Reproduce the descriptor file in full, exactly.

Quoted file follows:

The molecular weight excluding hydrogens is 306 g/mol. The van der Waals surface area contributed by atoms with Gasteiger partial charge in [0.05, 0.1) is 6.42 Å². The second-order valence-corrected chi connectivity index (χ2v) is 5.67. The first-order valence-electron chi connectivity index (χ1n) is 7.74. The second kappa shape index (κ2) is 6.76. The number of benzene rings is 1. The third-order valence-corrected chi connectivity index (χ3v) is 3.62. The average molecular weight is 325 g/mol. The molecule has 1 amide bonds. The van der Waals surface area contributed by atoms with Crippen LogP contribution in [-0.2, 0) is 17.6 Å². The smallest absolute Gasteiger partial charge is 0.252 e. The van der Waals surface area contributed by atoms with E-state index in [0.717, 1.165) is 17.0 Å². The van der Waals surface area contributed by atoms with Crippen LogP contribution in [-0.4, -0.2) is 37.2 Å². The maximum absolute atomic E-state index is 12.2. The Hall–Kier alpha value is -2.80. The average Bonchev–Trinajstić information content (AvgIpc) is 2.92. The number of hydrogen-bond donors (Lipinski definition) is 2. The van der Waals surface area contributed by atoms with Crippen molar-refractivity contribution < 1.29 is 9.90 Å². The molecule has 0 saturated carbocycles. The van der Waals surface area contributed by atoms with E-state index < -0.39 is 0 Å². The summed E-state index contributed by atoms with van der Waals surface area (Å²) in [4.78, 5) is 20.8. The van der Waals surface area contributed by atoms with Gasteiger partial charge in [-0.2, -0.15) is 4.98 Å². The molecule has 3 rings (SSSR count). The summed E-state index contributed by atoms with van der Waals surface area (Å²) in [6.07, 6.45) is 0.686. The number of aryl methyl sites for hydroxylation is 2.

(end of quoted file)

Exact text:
The molecular weight excluding hydrogens is 306 g/mol. The van der Waals surface area contributed by atoms with Gasteiger partial charge in [0.05, 0.1) is 6.42 Å². The second-order valence-corrected chi connectivity index (χ2v) is 5.67. The first-order valence-electron chi connectivity index (χ1n) is 7.74. The second kappa shape index (κ2) is 6.76. The number of benzene rings is 1. The third-order valence-corrected chi connectivity index (χ3v) is 3.62. The average molecular weight is 325 g/mol. The molecule has 1 amide bonds. The van der Waals surface area contributed by atoms with Crippen LogP contribution in [-0.2, 0) is 17.6 Å². The smallest absolute Gasteiger partial charge is 0.252 e. The van der Waals surface area contributed by atoms with E-state index in [0.717, 1.165) is 17.0 Å². The van der Waals surface area contributed by atoms with Crippen LogP contribution in [-0.4, -0.2) is 37.2 Å². The maximum absolute atomic E-state index is 12.2. The Hall–Kier alpha value is -2.80. The average Bonchev–Trinajstić information content (AvgIpc) is 2.92. The number of hydrogen-bond donors (Lipinski definition) is 2. The van der Waals surface area contributed by atoms with Crippen molar-refractivity contribution < 1.29 is 9.90 Å². The molecule has 0 saturated carbocycles. The van der Waals surface area contributed by atoms with E-state index < -0.39 is 0 Å². The summed E-state index contributed by atoms with van der Waals surface area (Å²) in [4.78, 5) is 20.8. The van der Waals surface area contributed by atoms with Gasteiger partial charge in [-0.2, -0.15) is 4.98 Å². The molecule has 3 rings (SSSR count). The summed E-state index contributed by atoms with van der Waals surface area (Å²) in [6.07, 6.45) is 0.686. The number of aryl methyl sites for hydroxylation is 2.